Welcome to the discussion forum of Ða Engliscan Gesiðas for all matters relating to the history, language and culture of Anglo-Saxon England. I hope it will provide a useful source of information, stimulate research, and be of real help. Ða Engliscan Gesiðas (The English Companions) maintains a strictly neutral line on all modern and current political and religious matters and it does not follow any particular interpretation of history. Transgression of this Rule will not be tolerated. Any posts which are perceived as breaking this Rule will be deleted with immediate effect without explanation.

Recent Posts

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General Discussion / Who would you choose?
« Last post by Eanflaed on Today at 12:41:33 AM »
If you could swap places with your favourite Anglo-Saxon character, who would you choose?

I'd be Eanflaed of Northumbria - no surprise to anyone there! - as I'd be related to Kings Edwin (father), Oswald  (cousin), Oswiu (husband) and Ecgfrith (son). I'd get to live in the Frankish and Kentish courts as well as the Northumbrian.  I'd witness the Synod of Whitby first hand and meet Hilda  (cousin), Wilfrid and St Cuthbert. I'd certainly have an eventful life, being the first person to be baptised in the North, an exile, a queen and an abbess!
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Old English Language / Re: Computer terms in Old English
« Last post by David on April 30, 2017, 01:00:59 PM »
There was a short thread on this started in April 2012 in General Discussion.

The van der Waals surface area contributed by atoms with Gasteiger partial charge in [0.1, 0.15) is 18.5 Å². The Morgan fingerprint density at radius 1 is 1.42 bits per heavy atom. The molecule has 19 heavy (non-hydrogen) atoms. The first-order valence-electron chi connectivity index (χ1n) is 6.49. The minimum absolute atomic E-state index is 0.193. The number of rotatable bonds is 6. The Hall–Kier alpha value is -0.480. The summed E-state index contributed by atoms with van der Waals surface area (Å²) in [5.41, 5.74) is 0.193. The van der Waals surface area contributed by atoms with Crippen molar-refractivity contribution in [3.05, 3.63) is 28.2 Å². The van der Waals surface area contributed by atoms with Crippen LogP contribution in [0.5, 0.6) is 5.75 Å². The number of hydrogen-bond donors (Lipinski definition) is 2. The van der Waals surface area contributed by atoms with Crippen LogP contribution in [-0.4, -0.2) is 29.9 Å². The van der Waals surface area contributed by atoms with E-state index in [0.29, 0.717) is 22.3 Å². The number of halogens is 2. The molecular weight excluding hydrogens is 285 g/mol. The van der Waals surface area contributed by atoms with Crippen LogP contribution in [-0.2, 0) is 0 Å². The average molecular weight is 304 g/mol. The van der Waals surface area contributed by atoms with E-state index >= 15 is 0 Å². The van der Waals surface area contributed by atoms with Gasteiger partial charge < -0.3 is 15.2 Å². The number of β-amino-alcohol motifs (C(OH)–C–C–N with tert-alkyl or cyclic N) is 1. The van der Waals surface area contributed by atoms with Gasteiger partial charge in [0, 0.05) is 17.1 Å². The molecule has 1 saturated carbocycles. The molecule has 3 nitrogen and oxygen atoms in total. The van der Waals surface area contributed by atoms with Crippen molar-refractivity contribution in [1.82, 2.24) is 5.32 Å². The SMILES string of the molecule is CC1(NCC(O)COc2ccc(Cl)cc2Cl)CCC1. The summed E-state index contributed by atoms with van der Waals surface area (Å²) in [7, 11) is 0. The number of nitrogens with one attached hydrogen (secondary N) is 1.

However it is nice to see it again.

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Old English Language / Computer terms in Old English
« Last post by Phyllis on April 30, 2017, 11:30:41 AM »
I was just noodling about on the Interwebs when I stumbled over this word list for Old English computer vocabulary. It gave me a chuckle, anyway :)

http://www.u.arizona.edu/~ctb/wordhord.html
4
Old English Language / Re: Riddles in the Dark Ages
« Last post by David on April 30, 2017, 09:03:34 AM »
Languages need to change but I find "dynamic" as bad as fossilized". It is reckoned that a lifetime of a language is about 8 or 9 hundred years. After that it has changed so much that it is considered a new language. Icelandic is conservative, so it is 10 or 11 hundred years, whereas English is dynamic, being about 6 or 7 hundred years. This is not natural. Now, and at several times in the past, we have had people deliberately trying to replace words, pronunciations or meanings. Some people have been in open competition over this. Sometimes both words have been accepted but given different nuances which you could say enriches the language.


I am more embarrassed to say that I knew that strife = wife than I do not know what monkey hangers are. Dialect is perfectly acceptable. However I understand slang as being a code deliberately used so that outsiders do not understand. In cockney slang you get single layers of coding as in "strife" and "yob" but it can go to a second layer as in "butchers". If you consider slang as a kenning then my opinion of kennings has dropped even lower.



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News & Events / Eoforwic: Anglian-era York at York Festival of Ideas
« Last post by Phyllis on April 30, 2017, 08:50:22 AM »
York Festival of Ideas Website
http://yorkfestivalofideas.com/2017/themes/eoforwic-anglian-era/ 

One of the key themes at York Festival of Ideas this year is Anglian York
There are lots of events (I posted one earlier before I realised there was a whole programme!)

Check the website for details! Booking opens 2nd May for ticketed events.
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News & Events / Anglo-Saxon Crafts
« Last post by Phyllis on April 30, 2017, 08:40:56 AM »
Anglo-Saxon Crafts at the York Festival of Ideas